If you live in Auckland and have ever wondered where your water comes from, then thank the city planners of 100 years ago.
Auckland's water supply, unlike its transport system, is in good health because of the vision shown in the late 19th and early 20th centuries.
Auckland's water is largely derived from dams in the Hunua and Waitakere ranges, about 80 percent, with the Waikato River making up the rest.
The dams are pretty incredible to see, and guided tours have been attracting people from all over the city to see how these huge concrete creations supply the region - and what happens when things go wrong.
Watercare headworks manager Joseph Chaloner-Warman says the first dams were built in the Waitakere ranges when Auckland's original water sources were exhausted by a growing population.
"Auckland got dams for water supply in the early 1900s. The early water supply for Auckland were the duck ponds in the Domain and Western Springs.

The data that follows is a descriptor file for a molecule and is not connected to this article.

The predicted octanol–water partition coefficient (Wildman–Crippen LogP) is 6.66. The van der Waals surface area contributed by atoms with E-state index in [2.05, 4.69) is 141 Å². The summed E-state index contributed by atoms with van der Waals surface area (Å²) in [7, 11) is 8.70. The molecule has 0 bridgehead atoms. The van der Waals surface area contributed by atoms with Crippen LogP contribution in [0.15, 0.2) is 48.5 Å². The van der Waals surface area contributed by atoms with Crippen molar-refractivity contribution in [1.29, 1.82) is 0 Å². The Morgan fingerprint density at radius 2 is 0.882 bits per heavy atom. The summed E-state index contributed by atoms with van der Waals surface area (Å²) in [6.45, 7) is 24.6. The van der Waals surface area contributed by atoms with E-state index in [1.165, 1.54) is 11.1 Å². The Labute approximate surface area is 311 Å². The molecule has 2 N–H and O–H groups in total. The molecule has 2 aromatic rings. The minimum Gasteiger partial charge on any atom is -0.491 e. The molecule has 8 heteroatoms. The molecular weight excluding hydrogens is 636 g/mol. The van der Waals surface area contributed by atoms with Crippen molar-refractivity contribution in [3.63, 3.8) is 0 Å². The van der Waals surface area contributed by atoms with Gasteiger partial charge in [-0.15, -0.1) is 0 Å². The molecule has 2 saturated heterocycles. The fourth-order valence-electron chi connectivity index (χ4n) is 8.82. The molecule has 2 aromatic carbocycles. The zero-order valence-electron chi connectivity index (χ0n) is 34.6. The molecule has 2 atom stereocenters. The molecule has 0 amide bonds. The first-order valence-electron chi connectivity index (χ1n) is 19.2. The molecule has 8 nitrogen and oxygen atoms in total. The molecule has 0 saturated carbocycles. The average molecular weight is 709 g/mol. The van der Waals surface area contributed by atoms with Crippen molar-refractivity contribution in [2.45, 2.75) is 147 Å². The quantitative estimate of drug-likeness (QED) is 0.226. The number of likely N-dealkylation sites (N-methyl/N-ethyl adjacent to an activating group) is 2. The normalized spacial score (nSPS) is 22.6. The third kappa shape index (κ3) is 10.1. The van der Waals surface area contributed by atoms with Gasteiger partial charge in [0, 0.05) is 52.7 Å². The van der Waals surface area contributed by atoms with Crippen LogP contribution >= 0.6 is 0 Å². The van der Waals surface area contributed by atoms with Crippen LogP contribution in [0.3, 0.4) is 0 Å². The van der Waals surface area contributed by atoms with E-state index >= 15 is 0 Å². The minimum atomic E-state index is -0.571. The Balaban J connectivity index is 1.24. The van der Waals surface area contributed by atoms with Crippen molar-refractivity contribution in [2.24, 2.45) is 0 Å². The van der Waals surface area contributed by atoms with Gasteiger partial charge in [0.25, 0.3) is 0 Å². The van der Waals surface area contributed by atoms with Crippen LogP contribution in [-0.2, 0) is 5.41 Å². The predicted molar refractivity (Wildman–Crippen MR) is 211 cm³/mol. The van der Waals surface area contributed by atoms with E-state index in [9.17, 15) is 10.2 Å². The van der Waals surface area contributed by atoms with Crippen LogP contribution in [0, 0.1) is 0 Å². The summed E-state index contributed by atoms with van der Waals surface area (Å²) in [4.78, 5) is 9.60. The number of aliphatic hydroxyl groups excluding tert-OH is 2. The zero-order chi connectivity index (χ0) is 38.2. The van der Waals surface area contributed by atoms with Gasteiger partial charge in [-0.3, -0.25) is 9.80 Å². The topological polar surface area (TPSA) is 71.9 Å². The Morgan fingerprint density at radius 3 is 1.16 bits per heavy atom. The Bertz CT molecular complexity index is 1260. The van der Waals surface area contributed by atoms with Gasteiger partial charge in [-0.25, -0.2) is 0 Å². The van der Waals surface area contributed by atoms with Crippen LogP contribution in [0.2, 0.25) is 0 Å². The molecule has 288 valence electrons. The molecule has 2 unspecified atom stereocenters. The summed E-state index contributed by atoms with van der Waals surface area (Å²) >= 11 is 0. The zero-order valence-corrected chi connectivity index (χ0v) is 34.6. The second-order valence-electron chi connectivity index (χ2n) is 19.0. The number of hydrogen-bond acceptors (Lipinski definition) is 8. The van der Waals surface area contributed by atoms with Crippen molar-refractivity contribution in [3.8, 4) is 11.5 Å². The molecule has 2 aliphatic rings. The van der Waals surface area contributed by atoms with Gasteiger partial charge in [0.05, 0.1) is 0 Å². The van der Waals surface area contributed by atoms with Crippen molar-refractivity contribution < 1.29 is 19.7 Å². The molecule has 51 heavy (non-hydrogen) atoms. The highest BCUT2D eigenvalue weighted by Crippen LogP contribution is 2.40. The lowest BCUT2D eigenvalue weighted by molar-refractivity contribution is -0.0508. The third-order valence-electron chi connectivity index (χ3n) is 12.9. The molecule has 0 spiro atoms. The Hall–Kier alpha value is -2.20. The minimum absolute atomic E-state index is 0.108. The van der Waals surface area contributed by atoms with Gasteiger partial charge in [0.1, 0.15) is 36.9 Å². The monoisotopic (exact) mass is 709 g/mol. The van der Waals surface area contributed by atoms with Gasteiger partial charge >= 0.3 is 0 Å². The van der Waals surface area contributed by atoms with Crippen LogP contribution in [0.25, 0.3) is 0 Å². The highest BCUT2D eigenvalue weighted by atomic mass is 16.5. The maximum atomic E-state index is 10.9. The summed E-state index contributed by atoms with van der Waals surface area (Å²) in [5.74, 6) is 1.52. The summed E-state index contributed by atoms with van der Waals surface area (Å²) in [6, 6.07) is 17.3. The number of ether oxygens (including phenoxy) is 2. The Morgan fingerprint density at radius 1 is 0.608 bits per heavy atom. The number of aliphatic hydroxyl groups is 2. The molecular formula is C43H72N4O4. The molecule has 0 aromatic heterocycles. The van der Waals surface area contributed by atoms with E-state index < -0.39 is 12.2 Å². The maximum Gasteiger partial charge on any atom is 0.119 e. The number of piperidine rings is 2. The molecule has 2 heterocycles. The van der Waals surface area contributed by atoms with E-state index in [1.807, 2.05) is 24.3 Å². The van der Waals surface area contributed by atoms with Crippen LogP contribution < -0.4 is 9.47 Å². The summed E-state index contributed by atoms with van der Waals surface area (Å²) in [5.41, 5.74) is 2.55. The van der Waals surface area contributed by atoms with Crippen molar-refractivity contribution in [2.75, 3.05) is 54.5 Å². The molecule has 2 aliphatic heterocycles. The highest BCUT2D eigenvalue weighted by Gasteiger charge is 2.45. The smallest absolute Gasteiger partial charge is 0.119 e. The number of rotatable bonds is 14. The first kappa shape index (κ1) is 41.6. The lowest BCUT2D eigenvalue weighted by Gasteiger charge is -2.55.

"Engineers looked to the hills around Auckland for future water sources and the first Waitakere Dam was constructed in 1907 that exists today and is in supply as we speak," Chaloner-Warman says.
In the 1920s civil engineers realised there wouldn't be a suitable volume of water in the Waitakeres to supply Auckland in the future so they went and surveyed the hills in the Hunua ranges - by hand.
"They proposed five dam sites, and four of those five dams were built."
Those engineers predicted the dams would supply 65 percent of Auckland's future water needs. Today they supply 60 percent.
"They nailed it. The development of the dams really facilitated Auckland's growth," Chaloner-Warman says.
Auckland's dams are made of compacted earth and rely on gravity to feed the city. They capture rainfall, the water sits there and settles so less sediment reaches the treatment plants.
"Most of these dams are gravity supply, the water from all the dams gets to Ponsonby without being pumped once."
Watercare has programmes to capture migrating fish and eels and set them on their way. Some of the eels get pretty big too
“Some of these eels are really big, they live up to 100 years old. About 10 kilos is the biggest one I’ve caught.”
The ‘Tasman Tempest’ last year is a bad memory Chaloner-Warman says.
“That still sends a shiver down my spine … We received the better part of four months of rainfall in a month in March last year. Two months in 24 hours.”
Damage to ranges was extensive and the dams turned to silty, muddy lakes.
“They looked like a badly made coffee,” Chaloner-Warman says.